October 19, 2013

Radio Interview Tonight

Listen in live at midnight eastern time, Saturday, October 19th, where I will be interviewed on Ravenstar's Witching Hour with Solaris Blueraven.


It should be an interesting show. Solaris is a great interviewer and I always have a fun time speaking with her.

October 14, 2013

Back from L.A. and Ancient Aliens


I am back from L.A. and busy working on many projects. Currently, Anthrotheology is in some last minute edits and I have come across some mind-blowing information for my follow-up to the Sumerian Controversy, after an eye-opening lunch with Linda Moulton Howe. She had tremendous insight into some of the questions I have had surrounding the latest discoveries in both Ur and Idu, and their geopolitical connections. So, there is clearly more research needed. Time to roll up my sleeves and get to work! 

Before I do, I would like to say a big thanks to the team over at Prometheus Entertainment. They are such an amazing group of professionals with a real passion for what they do. I can't thank them enough for their hospitality. 

Be sure to tune in to the History Channel, Mondays 10/9C to check out all new episodes of Ancient Aliens, season six!

Finally, don't forget to subscribe to my blog for updates, as I will be posting pictures and stories from my trip to the Getty Villa to see the ancient cylinder seal known as, The Cyrus Cylinder

October 11, 2013

Ancient Aliens on History

I will be flying to LA this morning to film for an upcoming  appearance on Ancient Aliens. I am really looking forward to it! Be sure to tune in to the History Channel, Mondays 10/9C to check out the show. Season six is all new!

October 4, 2013

Excited to view the Cyrus Cylinder!

I am very excited! I will be traveling to L.A. on business next weekend. While there, I will be making a stop in Malibu to the Getty Villa for an opportunity to view the Cyrus Cylinder.

On loan from the British Museum, this will be its final stop in the U.S., so I am grateful for the opportunity. Discovered at Babylon in 1879 in the Esagila (the Marduk temple of Babylon), the Cyrus Cylinder is one of the most famous artifacts from the ancient world. It records the conquest of Babylon in 539 B.C.E. by the Persian king, Cyrus the Great (ruled 559–530 B.C.E.) and is often described as "the first charter of human rights."

Cyrus the Great was the founder of the Achaemenid Empire, the largest empire by geographical extent in ancient times. During his reign, he tried to uphold diverse traditions by encouraging freedom of worship throughout the Persian Empire, restoring previously outlawed religious traditions, and allowing deported people to return to their homelands. He claims to have achieved his success through the help of Marduk, the god of Babylon.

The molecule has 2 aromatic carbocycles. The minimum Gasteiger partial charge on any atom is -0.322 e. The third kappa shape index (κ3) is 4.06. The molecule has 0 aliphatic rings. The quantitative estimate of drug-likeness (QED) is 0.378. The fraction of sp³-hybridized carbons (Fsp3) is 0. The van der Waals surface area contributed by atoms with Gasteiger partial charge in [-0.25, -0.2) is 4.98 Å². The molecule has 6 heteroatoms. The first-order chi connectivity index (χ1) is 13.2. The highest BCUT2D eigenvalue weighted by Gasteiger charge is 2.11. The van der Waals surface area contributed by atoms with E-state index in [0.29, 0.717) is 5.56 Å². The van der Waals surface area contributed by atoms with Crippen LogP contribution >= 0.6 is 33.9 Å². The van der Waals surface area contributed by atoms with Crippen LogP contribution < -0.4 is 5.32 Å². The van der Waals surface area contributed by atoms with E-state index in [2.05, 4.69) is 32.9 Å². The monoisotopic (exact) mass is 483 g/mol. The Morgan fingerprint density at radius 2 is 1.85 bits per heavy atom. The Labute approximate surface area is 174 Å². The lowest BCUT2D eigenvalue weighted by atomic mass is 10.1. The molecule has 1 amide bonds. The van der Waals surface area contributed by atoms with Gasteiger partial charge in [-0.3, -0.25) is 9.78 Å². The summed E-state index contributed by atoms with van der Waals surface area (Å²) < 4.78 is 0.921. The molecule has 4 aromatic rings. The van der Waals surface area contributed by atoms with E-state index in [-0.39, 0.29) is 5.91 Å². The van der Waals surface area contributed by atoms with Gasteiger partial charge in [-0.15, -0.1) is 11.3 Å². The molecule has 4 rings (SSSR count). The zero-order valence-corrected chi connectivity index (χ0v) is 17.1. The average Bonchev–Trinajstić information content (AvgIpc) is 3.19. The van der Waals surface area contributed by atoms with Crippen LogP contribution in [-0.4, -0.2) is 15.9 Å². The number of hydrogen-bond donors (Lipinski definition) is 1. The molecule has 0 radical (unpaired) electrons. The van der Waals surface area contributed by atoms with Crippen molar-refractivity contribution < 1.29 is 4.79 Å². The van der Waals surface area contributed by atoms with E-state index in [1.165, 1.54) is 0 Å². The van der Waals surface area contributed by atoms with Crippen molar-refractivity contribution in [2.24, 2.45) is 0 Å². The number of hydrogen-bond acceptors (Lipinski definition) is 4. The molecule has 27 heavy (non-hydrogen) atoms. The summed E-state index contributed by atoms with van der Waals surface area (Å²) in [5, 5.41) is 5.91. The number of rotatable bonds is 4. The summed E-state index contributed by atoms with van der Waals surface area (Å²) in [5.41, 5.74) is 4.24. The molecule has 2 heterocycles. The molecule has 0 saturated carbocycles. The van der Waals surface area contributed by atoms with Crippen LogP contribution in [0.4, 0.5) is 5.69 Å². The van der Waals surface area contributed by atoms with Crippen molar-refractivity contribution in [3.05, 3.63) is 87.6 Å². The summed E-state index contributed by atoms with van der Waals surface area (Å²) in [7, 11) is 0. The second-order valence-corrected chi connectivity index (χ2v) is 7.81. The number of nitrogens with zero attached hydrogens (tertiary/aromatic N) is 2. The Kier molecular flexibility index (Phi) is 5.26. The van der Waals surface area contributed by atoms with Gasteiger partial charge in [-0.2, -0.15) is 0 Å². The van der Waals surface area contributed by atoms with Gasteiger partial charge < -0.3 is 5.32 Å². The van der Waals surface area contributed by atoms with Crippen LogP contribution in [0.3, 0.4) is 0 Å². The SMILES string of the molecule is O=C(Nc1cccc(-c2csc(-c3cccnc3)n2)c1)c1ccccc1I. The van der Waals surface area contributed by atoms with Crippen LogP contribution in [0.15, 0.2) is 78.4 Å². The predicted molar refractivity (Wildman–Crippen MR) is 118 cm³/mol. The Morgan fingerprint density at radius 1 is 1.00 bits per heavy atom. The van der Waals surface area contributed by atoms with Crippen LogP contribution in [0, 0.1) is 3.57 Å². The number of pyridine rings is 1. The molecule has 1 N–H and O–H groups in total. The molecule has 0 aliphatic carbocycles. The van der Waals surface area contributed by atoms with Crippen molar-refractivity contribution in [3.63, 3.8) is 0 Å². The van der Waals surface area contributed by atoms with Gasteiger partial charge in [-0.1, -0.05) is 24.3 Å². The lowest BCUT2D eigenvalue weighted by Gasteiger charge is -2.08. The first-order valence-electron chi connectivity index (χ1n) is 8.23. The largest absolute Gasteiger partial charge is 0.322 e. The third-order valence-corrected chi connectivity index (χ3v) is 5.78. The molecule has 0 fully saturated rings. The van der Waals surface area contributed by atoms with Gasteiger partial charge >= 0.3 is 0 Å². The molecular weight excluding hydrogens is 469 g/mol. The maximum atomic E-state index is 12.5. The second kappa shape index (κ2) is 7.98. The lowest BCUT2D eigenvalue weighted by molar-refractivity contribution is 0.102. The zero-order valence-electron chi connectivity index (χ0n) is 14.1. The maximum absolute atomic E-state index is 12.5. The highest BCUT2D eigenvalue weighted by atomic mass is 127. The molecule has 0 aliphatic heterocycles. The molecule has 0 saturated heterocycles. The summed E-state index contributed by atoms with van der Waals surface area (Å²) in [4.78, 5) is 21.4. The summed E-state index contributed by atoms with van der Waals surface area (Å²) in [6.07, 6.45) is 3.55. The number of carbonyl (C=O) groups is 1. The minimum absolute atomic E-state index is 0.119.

For more information on the Cyrus Cylinder, check out this short presentation from art historian and Director of the British Museum, Neil MacGregor.

October 1, 2013

More on the recent news of the ancient kingdom discovered beneath a mound in Iraq

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During an archaeological survey in 2008, at a site called Satu Qala, a villager brought archaeologists cuneiform inscriptions engraved with the name of an ancient city. The villager reported that the text originated from beneath a mound. The inscriptions identify the city as Idu, dating it to the 12th century BCE. The actual excavations started in the 2010-2011 digging season in cooperation with Leiden University, University of Leipzig, and Iraq’s Salahaddin University. Researchers included students from Erbil and Sulaymaniyah in Iraq.

This latest discovery is quite amazing in that it could add a previously unknown chapter to the history of the Middle Assyrian Empire. Satu Qala is the first identified provincial capital in the eastern part of the empire. Until now, only the western part of the empire had been discovered. Some of the many artifacts found include pottery and a substantial number of cylinder seals.

According to some of the inscriptions deciphered, the flat summit of the mound was the location of the palace of the Middle Assyrian kings. Other inscriptions record the delivery of payments for barley, honey, sesame, and fruit. Though its perimeter has yet to be established, the city turns out to be much larger than previously believed, measuring at least 300 meters (about 984 feet) around the tell. The city of Idu was clearly of great importance and likely used as an administrative center for the surrounding territory.
interestingly, burials were also found oriented in differing directions. The bodies were in various flexed positions, with one on its back with arms crossed over the chest. Archaeologists theorize that these burials may not belong to the Neo-Assyrian or the Middle Assyrian periods since few grave gifts were found. More research will be conducted.

Apart from what has been reported publicly in a recent press release, I have been looking deeply into this story and have uncovered many extraordinary details too voluminous for a simple Facebook, or even blog post. These are details that are not being reported publicly.
Thus, I am compiling a full report, including the translations and pictures of the cylinder seals. Stay tuned…